HP Senior Fellow Robert E. Tarjan has been named winner of the
2004 Blaise Pascal Medal in Mathematics and Computer Science
for his contributions to computer science
and for the development of fundamental computer algorithms.
Tarjan, who has also received the prestigious A.M. Turing
Award, is a well-known expert in the design and analysis of computer
algorithms. He is the inventor or co-inventor
of the most efficient known algorithms and data structures for
problems in a wide variety of application areas.
The Blaise Pascal Medal was established by European Academy of
Sciences in 2003 to recognize
an outstanding and demonstrated personal contribution to science
and technology and the promotion of excellence in research and
education. The academy awards medals in three fields besides mathematics:
natural sciences, engineering and physics.
Tarjan was one of two
winners of the mathematics prize.The
other was Prof. Lev Kudryavtsev, a Russian mathematician who
was honored for contributions to the theory of functions, topology;and
At HP, Tarjan is responsible for identifying key technological
trends and determining how the company can best respond, as well
as for helping to coordinate and strengthen research and development
At the same time, he continues his own research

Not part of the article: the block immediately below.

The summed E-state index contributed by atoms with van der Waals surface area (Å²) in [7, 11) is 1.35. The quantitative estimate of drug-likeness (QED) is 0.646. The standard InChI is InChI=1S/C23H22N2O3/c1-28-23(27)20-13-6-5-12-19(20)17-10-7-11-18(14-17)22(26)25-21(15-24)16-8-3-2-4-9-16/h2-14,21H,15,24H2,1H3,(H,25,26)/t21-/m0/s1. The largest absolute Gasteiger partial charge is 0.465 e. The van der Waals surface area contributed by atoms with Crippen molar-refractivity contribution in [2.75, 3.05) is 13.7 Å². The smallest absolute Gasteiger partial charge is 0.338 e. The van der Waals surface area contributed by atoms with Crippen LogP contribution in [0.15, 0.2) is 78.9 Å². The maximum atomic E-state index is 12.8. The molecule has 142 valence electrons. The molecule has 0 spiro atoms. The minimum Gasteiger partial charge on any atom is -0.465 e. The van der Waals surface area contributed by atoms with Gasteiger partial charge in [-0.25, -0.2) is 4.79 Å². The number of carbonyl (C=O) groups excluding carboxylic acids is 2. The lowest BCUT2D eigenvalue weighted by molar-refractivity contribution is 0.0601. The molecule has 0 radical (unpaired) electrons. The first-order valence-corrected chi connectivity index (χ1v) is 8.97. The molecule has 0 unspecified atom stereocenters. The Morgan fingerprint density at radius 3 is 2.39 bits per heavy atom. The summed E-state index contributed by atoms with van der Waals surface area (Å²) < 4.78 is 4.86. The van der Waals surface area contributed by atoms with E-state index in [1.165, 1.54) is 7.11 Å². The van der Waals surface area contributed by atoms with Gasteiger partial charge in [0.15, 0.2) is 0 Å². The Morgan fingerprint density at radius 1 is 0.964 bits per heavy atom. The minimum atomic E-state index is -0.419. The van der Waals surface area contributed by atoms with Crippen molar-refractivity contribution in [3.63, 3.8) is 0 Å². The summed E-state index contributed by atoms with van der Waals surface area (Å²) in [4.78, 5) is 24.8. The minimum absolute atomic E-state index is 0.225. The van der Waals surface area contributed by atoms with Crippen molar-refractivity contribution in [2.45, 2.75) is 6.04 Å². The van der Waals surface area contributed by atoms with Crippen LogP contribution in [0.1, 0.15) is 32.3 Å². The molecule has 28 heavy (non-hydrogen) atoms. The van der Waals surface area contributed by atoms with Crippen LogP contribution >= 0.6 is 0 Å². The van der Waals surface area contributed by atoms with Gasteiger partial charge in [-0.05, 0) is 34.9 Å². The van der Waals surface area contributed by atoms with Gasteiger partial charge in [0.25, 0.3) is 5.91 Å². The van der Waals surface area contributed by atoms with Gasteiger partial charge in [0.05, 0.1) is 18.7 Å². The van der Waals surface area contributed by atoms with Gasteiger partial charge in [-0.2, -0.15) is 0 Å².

in data structures, algorithms and security and teaches at Princeton
University, where he is the James S.
McDonnell Distinguished University Professor of Computer Science.
Tarjan has published
more than 170 refereed journal articles and book chapters. A member
of the National Academy of Sciences, the National Academy of Engineering
and other learned societies, he was awarded the first Nevanlinna
Prize in Information Science in 1983, the Turing Award in 1986
and the Paris Kanellakis Award in Theory and Practice in 1999.
He is also a fellow of the Association for
Computing Machinery (ACM) and the American Academy of Arts and
Dr. Tarjan received a bachelor's degree in mathematics from the
California Institute of Technology in 1969 and an master's and
doctorate . in computer science from Stanford University
in 1971 and 1972, respectively.
Blaise Pascal was a French mathematician,
physicist, theologian who invented a mechanical adding machine.
Among other things, he
is known for Pascal's Wager, an argument for the belief in God
based on probabilities. Pascal's triangle, a way to present binomial
coefficients, bears his name, as does the Pascal computer programming